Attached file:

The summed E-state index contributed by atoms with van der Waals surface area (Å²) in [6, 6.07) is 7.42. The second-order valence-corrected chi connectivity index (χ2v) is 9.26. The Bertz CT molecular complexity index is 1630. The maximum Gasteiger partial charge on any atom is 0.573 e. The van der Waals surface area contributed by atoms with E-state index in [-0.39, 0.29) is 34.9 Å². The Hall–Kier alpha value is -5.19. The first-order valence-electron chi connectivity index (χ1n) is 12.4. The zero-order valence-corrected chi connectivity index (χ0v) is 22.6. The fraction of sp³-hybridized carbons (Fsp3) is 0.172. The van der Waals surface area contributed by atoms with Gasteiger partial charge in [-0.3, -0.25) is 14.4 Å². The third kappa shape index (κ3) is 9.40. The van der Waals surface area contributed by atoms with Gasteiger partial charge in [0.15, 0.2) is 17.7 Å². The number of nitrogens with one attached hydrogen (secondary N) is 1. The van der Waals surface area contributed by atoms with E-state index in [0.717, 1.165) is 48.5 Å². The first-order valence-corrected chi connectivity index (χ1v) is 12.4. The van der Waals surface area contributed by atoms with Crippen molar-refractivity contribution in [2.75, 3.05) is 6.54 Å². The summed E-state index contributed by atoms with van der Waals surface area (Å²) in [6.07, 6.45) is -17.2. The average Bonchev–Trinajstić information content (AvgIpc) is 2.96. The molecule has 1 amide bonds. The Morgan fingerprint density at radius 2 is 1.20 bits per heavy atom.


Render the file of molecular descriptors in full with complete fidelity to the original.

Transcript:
The summed E-state index contributed by atoms with van der Waals surface area (Å²) in [6, 6.07) is 7.42. The second-order valence-corrected chi connectivity index (χ2v) is 9.26. The Bertz CT molecular complexity index is 1630. The maximum Gasteiger partial charge on any atom is 0.573 e. The van der Waals surface area contributed by atoms with E-state index in [-0.39, 0.29) is 34.9 Å². The Hall–Kier alpha value is -5.19. The first-order valence-electron chi connectivity index (χ1n) is 12.4. The zero-order valence-corrected chi connectivity index (χ0v) is 22.6. The fraction of sp³-hybridized carbons (Fsp3) is 0.172. The van der Waals surface area contributed by atoms with Gasteiger partial charge in [-0.3, -0.25) is 14.4 Å². The third kappa shape index (κ3) is 9.40. The van der Waals surface area contributed by atoms with Gasteiger partial charge in [0.15, 0.2) is 17.7 Å². The number of nitrogens with one attached hydrogen (secondary N) is 1. The van der Waals surface area contributed by atoms with E-state index in [0.717, 1.165) is 48.5 Å². The first-order valence-corrected chi connectivity index (χ1v) is 12.4. The van der Waals surface area contributed by atoms with Crippen molar-refractivity contribution in [2.75, 3.05) is 6.54 Å². The summed E-state index contributed by atoms with van der Waals surface area (Å²) in [6.07, 6.45) is -17.2. The average Bonchev–Trinajstić information content (AvgIpc) is 2.96. The molecule has 1 amide bonds. The Morgan fingerprint density at radius 2 is 1.20 bits per heavy atom.